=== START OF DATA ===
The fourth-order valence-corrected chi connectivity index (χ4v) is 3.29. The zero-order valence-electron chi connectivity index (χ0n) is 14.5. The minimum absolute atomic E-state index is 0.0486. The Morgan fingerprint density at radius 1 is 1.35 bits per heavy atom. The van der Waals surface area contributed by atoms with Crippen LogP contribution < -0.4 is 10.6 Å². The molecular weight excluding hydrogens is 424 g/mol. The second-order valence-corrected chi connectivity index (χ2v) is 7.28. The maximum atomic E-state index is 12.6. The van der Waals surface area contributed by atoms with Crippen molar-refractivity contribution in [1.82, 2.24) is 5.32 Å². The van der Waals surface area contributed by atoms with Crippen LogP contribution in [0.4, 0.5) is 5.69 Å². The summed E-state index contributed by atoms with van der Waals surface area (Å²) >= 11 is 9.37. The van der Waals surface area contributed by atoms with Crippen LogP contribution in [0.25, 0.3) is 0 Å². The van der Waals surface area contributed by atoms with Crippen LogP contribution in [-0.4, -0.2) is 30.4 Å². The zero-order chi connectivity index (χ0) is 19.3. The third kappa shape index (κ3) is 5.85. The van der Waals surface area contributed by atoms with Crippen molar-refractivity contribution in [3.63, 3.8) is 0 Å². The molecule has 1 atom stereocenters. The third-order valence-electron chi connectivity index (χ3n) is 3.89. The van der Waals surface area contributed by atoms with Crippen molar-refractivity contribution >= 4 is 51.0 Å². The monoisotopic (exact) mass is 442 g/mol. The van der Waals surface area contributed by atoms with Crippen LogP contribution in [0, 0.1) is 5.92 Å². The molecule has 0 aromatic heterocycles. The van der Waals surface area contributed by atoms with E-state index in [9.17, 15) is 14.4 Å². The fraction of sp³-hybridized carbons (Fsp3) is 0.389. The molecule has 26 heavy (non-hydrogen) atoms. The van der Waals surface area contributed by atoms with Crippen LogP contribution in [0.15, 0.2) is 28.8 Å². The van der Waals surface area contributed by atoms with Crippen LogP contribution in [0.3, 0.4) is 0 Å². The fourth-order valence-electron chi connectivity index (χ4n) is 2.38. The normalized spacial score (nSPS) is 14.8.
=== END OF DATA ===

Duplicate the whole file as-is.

The fourth-order valence-corrected chi connectivity index (χ4v) is 3.29. The zero-order valence-electron chi connectivity index (χ0n) is 14.5. The minimum absolute atomic E-state index is 0.0486. The Morgan fingerprint density at radius 1 is 1.35 bits per heavy atom. The van der Waals surface area contributed by atoms with Crippen LogP contribution < -0.4 is 10.6 Å². The molecular weight excluding hydrogens is 424 g/mol. The second-order valence-corrected chi connectivity index (χ2v) is 7.28. The maximum atomic E-state index is 12.6. The van der Waals surface area contributed by atoms with Crippen molar-refractivity contribution in [1.82, 2.24) is 5.32 Å². The van der Waals surface area contributed by atoms with Crippen LogP contribution in [0.4, 0.5) is 5.69 Å². The summed E-state index contributed by atoms with van der Waals surface area (Å²) >= 11 is 9.37. The van der Waals surface area contributed by atoms with Crippen LogP contribution in [0.25, 0.3) is 0 Å². The van der Waals surface area contributed by atoms with Crippen LogP contribution in [-0.4, -0.2) is 30.4 Å². The zero-order chi connectivity index (χ0) is 19.3. The third kappa shape index (κ3) is 5.85. The van der Waals surface area contributed by atoms with Crippen molar-refractivity contribution in [3.63, 3.8) is 0 Å². The molecule has 1 atom stereocenters. The third-order valence-electron chi connectivity index (χ3n) is 3.89. The van der Waals surface area contributed by atoms with Crippen molar-refractivity contribution >= 4 is 51.0 Å². The monoisotopic (exact) mass is 442 g/mol. The van der Waals surface area contributed by atoms with Crippen LogP contribution in [0, 0.1) is 5.92 Å². The molecule has 0 aromatic heterocycles. The van der Waals surface area contributed by atoms with E-state index in [9.17, 15) is 14.4 Å². The fraction of sp³-hybridized carbons (Fsp3) is 0.389. The molecule has 26 heavy (non-hydrogen) atoms. The van der Waals surface area contributed by atoms with Crippen LogP contribution in [0.15, 0.2) is 28.8 Å². The van der Waals surface area contributed by atoms with Crippen LogP contribution in [0.3, 0.4) is 0 Å². The fourth-order valence-electron chi connectivity index (χ4n) is 2.38. The normalized spacial score (nSPS) is 14.8.